"Por Favor:" Brett Dennen's Busted and Mended Heart

Up to this point, what we've heard from Brett Dennen is a young man with dreams, breaking through the surface with his art.

At the embrace of "Por Favor," (his sixth album, available May 20) all sides of the man, now 36, would change - one to the next, then to the another, and to the one after that, toppling like dominoes. The entire makeup of the man turned inside out.

"Por Favor" establishes the point of singularity and Dennen didn't hold back when it came to the emotional beats. Indeed, it's a thrill to hear Dennen go through this process, uncovering self-truths and forming new questions along the way. "Por Favor" paves a redemptive journey into a heart that's not always happy and draws a portrait of a maturing artist mired in shadow pining for daylight.

In this clever collection of hopeful renewal, Dennen runs and doesn't tire; sometimes serene and sometimes fierce, "Por Favor" nourishes healing assertions and sounds.


The call of the music drove him to the place where he finally understood he could not outrun himself. And the beauty here is that no matter how much disappointment has cast a spell, and, no matter how much he doesn't believe in himself, Dennen perfectly presents his unsettled life. While lyrics rise as a storm behind his eyes, the music serves up soothing grooves to the air of an indomitable voice.

"I've never thought about the big picture, about what's at hand before," said Dennen. "Yet, more and more, I have the understanding of it, because I have 5 previously released albums now. I am more in the moment when I sit down and write. It doesn't have to be my 'rhythm and blues' record, or my 'country' record, or my 'Christmas' album. It's simply in the moment. But you've got to keep turning the page and moving on. I've learned that when writing and recording to be specific and true to yourself in the moment.

"I think I needed to grow and change and explore different directions, explore the melody and concepts and influences of different genres. I am trying out different places with my voice. It's a progression and I'm expanding my voice more and more. I have no vocal training or vocal coach, just figuring it out as I go, keeping it in the range that feels good."

Dennen's latest album is not only a cogent document that shepherded him through tenuous times, but a rendering of the perfectly incomplete allegory of art.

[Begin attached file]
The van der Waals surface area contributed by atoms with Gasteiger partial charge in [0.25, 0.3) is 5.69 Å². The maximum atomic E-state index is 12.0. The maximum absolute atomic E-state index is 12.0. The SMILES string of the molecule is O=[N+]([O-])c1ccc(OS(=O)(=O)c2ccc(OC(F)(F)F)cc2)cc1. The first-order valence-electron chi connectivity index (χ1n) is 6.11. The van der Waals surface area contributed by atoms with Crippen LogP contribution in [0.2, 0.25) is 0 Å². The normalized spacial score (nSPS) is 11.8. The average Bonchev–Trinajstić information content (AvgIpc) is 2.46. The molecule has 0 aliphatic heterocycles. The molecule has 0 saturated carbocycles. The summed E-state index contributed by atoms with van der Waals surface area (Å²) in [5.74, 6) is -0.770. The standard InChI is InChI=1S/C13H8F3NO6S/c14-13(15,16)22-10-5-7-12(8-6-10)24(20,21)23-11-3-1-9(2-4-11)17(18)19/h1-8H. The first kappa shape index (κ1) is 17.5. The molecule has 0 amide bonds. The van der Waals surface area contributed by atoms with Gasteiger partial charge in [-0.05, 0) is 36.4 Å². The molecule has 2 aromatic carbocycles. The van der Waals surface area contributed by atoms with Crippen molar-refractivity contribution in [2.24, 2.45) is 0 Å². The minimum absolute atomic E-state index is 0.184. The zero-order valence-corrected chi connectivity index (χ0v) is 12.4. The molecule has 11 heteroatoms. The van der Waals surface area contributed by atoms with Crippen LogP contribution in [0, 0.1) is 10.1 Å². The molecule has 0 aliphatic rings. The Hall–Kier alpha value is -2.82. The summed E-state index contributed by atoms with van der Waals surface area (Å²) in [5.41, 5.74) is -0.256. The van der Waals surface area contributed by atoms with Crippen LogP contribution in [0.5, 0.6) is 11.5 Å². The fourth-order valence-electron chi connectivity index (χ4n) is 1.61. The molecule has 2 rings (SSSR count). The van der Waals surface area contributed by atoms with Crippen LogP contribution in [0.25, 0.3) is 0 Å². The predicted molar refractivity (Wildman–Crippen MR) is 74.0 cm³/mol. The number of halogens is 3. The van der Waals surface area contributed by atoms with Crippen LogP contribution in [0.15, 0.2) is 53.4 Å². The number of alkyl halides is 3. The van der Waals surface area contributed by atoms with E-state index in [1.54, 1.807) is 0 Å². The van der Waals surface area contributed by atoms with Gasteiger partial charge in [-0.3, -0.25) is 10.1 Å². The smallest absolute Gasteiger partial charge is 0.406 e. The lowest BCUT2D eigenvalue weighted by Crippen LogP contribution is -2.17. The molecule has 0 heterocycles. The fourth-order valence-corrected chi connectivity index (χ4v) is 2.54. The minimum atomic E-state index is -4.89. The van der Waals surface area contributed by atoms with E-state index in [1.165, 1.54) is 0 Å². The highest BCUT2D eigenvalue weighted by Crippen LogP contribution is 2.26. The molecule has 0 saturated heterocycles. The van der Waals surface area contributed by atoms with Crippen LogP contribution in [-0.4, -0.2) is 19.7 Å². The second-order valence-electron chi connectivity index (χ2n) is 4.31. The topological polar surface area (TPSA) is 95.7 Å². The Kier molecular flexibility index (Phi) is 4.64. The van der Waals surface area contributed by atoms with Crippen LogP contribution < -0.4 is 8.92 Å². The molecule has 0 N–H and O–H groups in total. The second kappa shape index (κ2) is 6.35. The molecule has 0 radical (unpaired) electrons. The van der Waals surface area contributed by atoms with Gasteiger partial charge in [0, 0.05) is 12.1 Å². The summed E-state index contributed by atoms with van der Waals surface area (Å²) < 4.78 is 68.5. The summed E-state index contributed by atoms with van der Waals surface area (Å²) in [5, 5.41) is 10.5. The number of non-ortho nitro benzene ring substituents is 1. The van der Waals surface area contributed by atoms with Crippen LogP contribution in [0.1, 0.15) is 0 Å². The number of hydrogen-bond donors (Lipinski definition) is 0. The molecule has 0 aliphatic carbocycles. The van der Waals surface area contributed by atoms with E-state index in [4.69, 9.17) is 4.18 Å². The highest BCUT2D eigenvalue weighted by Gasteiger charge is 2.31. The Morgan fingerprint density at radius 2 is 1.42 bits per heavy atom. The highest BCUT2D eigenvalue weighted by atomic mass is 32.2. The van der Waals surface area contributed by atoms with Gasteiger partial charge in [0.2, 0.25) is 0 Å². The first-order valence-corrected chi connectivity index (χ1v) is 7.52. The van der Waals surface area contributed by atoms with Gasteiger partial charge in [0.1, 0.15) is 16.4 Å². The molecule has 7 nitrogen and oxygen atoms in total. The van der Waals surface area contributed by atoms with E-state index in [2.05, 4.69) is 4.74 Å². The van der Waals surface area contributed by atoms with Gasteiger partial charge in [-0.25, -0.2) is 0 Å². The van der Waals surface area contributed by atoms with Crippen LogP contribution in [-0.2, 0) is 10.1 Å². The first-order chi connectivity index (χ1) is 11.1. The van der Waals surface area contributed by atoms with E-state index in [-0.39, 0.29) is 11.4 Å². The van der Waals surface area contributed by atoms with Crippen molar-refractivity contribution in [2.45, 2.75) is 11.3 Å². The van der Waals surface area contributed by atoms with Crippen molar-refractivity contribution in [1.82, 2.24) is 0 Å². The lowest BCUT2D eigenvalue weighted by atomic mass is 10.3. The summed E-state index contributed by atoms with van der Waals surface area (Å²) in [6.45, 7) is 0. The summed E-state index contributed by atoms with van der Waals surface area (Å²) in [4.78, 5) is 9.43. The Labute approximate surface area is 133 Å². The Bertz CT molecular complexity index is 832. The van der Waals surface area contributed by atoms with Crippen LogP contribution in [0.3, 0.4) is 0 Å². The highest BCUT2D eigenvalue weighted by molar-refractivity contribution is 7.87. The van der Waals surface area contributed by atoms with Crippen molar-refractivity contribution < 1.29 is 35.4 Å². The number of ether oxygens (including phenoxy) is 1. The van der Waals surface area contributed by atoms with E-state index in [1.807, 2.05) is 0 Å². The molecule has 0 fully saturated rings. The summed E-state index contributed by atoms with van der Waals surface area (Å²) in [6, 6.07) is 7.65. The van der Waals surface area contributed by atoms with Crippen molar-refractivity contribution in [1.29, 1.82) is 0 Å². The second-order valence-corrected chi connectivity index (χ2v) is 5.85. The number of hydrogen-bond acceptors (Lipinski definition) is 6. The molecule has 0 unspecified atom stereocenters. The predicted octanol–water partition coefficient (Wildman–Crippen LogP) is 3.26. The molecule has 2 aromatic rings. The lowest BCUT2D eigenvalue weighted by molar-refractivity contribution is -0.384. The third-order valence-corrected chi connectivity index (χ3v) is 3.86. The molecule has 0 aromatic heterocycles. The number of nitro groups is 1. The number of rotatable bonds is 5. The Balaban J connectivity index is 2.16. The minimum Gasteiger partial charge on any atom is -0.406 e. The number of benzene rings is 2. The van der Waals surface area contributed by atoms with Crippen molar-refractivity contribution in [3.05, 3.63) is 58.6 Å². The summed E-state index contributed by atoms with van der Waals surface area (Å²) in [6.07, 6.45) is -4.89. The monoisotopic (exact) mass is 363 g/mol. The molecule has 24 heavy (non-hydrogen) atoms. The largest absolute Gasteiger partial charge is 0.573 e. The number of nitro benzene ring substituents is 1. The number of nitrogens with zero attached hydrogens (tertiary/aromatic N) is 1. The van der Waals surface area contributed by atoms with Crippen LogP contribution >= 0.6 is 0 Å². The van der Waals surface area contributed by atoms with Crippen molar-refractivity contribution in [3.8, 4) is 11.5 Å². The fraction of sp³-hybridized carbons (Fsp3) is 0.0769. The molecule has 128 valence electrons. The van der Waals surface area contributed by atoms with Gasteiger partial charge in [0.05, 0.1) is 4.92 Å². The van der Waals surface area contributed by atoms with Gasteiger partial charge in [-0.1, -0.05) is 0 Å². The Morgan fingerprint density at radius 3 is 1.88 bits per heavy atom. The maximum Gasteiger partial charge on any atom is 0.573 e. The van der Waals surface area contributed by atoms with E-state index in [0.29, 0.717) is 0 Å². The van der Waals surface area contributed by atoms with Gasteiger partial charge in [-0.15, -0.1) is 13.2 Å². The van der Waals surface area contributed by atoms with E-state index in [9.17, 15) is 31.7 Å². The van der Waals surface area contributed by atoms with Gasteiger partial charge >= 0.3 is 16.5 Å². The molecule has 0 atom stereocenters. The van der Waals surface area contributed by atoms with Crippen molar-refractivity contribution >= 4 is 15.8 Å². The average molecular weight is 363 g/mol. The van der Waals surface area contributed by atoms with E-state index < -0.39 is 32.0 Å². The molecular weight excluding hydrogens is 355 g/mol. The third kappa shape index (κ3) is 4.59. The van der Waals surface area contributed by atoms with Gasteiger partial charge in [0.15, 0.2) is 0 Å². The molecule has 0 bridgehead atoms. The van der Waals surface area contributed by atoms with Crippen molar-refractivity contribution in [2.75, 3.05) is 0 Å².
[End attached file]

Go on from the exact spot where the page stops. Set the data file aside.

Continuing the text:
"I think there is an understanding that an album can never be complete and there is the tendency to want to make it better, and by attempting to make it better, you run the risk of taking away the natural authenticity that would be there if you had left it alone. I am of the mindset of celebrating the incomplete nature of the world of art. It's undercooked just enough and still in its raw tender state enough to be good. That's a hard place to figure out. There were times when I felt my vocals didn't sound confident, but (producer) Dave Cobb was great at getting the song done. Cobb is great at the art of working quickly and getting rid of the bullshit."

Producer Dave Cobb and Dennen met through a mutual friend; Cobb said that he heard Dennen's demos and was hooked.

"I love Brett,' said Dave Cobb. "He's a lineage of Paul Simon and I love Paul Simon. There is truth with his pen. He has the humor and wit and weight all in one fell swoop. He's doing it for the right reasons and what you hear is him being him. The record has a world aspect to it and it embraces that - African and Jamaican rhythms that play up on his story and get to know his story as a human being. The album plays to his strengths. In his darkest songs, he still has a light. He sees and hears the good in humanity. Even the really slow stuff creates uplifting and danceable songs."

As much as we'd like to ignore or suppress it, heredity and upbringing unmistakably rule our actions. Dennen didn't experiment with the guitar until his early teenage years. Unconfined by the tight parameters and way-too-defined expectations of institutionalized schooling, Dennen was home schooled and he whittled away the hours drawing, painting and writing poems.

"I was also comfortable at being creative and home schooling helped me identify myself as an artist," said Dennen. "I played little league baseball and I remember thinking, 'What else do I do really well?' I focused more and more on being an artist. No one taught me how to paint or play guitar, it's mostly figuring it out on your own. Adults tell themselves they can't do it or they can't pick up playing a guitar or the piano and some have turned off the gene firing in their brain, and the instinct to figure something out. Many have lost touch with that. What I like about working with kids is that it is always a reminder that the kids are the teachers, and they don't even know it."

Indeed, Dennen's sound has roots in the undeniable California charm of his upbringing.

"For sure," said Dennen. "For example, there is an energy to a place like Nebraska, right? It's desolate, and that has an impact on the soul. We are all born into a certain legacy. California is vastly diverse. Yet there is a certain kind of newness to California. I grew up in a farm town and I was also a part of the mountains, close by the Sierras, and near the ocean, in Santa Cruz. A lot of the minds that move to California are looking for something, if it's a goal or self-renewal, looking for something fresh, and California has a full source of energy to tap into.